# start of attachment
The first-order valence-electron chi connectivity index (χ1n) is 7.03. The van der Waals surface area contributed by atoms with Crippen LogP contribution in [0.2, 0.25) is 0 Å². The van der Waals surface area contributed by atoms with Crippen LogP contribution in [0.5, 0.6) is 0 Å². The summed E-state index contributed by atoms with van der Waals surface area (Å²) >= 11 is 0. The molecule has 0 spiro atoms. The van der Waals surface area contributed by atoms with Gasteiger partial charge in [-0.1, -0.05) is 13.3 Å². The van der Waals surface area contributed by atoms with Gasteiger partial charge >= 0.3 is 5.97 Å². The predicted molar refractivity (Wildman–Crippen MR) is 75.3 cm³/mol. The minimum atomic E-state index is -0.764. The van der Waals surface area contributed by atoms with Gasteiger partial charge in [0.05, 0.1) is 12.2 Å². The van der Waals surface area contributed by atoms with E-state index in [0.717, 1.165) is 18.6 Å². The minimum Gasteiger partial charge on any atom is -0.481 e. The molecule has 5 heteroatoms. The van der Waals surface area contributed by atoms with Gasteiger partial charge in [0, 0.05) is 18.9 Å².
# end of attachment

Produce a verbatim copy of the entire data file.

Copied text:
The first-order valence-electron chi connectivity index (χ1n) is 7.03. The van der Waals surface area contributed by atoms with Crippen LogP contribution in [0.2, 0.25) is 0 Å². The van der Waals surface area contributed by atoms with Crippen LogP contribution in [0.5, 0.6) is 0 Å². The summed E-state index contributed by atoms with van der Waals surface area (Å²) >= 11 is 0. The molecule has 0 spiro atoms. The van der Waals surface area contributed by atoms with Gasteiger partial charge in [-0.1, -0.05) is 13.3 Å². The van der Waals surface area contributed by atoms with Gasteiger partial charge >= 0.3 is 5.97 Å². The predicted molar refractivity (Wildman–Crippen MR) is 75.3 cm³/mol. The minimum atomic E-state index is -0.764. The van der Waals surface area contributed by atoms with Gasteiger partial charge in [0.05, 0.1) is 12.2 Å². The van der Waals surface area contributed by atoms with E-state index in [0.717, 1.165) is 18.6 Å². The minimum Gasteiger partial charge on any atom is -0.481 e. The molecule has 5 heteroatoms. The van der Waals surface area contributed by atoms with Gasteiger partial charge in [0, 0.05) is 18.9 Å².